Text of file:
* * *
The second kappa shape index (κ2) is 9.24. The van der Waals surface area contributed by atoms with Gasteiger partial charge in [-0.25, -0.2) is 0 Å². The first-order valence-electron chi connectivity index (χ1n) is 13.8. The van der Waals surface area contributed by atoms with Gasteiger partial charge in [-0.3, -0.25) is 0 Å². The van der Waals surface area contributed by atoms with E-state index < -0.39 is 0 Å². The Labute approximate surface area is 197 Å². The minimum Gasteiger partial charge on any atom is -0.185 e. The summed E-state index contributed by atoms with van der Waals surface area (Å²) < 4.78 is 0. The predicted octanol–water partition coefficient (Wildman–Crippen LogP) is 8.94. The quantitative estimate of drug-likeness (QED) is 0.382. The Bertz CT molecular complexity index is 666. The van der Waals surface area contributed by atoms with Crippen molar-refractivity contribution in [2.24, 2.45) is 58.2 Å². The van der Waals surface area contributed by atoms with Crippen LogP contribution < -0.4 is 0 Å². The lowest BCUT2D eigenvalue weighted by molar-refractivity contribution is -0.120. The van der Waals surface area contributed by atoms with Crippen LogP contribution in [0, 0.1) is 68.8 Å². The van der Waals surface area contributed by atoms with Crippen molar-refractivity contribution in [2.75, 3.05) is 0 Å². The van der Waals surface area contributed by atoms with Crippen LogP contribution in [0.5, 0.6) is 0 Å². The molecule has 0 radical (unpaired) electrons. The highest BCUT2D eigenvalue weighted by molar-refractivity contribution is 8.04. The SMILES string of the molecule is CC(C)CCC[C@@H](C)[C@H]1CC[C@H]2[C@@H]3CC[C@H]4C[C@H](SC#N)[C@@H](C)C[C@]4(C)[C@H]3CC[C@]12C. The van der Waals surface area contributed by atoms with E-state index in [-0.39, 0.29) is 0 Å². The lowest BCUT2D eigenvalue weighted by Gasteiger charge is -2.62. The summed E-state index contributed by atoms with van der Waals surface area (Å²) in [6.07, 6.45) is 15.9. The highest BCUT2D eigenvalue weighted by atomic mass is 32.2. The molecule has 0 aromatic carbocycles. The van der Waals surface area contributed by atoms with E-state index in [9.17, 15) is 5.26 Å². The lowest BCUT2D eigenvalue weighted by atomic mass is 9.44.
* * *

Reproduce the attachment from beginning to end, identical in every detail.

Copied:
The second kappa shape index (κ2) is 9.24. The van der Waals surface area contributed by atoms with Gasteiger partial charge in [-0.25, -0.2) is 0 Å². The first-order valence-electron chi connectivity index (χ1n) is 13.8. The van der Waals surface area contributed by atoms with Gasteiger partial charge in [-0.3, -0.25) is 0 Å². The van der Waals surface area contributed by atoms with E-state index < -0.39 is 0 Å². The Labute approximate surface area is 197 Å². The minimum Gasteiger partial charge on any atom is -0.185 e. The summed E-state index contributed by atoms with van der Waals surface area (Å²) < 4.78 is 0. The predicted octanol–water partition coefficient (Wildman–Crippen LogP) is 8.94. The quantitative estimate of drug-likeness (QED) is 0.382. The Bertz CT molecular complexity index is 666. The van der Waals surface area contributed by atoms with Crippen molar-refractivity contribution in [2.24, 2.45) is 58.2 Å². The van der Waals surface area contributed by atoms with Crippen LogP contribution < -0.4 is 0 Å². The lowest BCUT2D eigenvalue weighted by molar-refractivity contribution is -0.120. The van der Waals surface area contributed by atoms with Crippen LogP contribution in [0, 0.1) is 68.8 Å². The van der Waals surface area contributed by atoms with Crippen molar-refractivity contribution in [2.75, 3.05) is 0 Å². The van der Waals surface area contributed by atoms with Crippen LogP contribution in [0.5, 0.6) is 0 Å². The molecule has 0 radical (unpaired) electrons. The highest BCUT2D eigenvalue weighted by molar-refractivity contribution is 8.04. The SMILES string of the molecule is CC(C)CCC[C@@H](C)[C@H]1CC[C@H]2[C@@H]3CC[C@H]4C[C@H](SC#N)[C@@H](C)C[C@]4(C)[C@H]3CC[C@]12C. The van der Waals surface area contributed by atoms with E-state index in [-0.39, 0.29) is 0 Å². The lowest BCUT2D eigenvalue weighted by Gasteiger charge is -2.62. The summed E-state index contributed by atoms with van der Waals surface area (Å²) in [6.07, 6.45) is 15.9. The highest BCUT2D eigenvalue weighted by atomic mass is 32.2. The molecule has 0 aromatic carbocycles. The van der Waals surface area contributed by atoms with E-state index in [9.17, 15) is 5.26 Å². The lowest BCUT2D eigenvalue weighted by atomic mass is 9.44.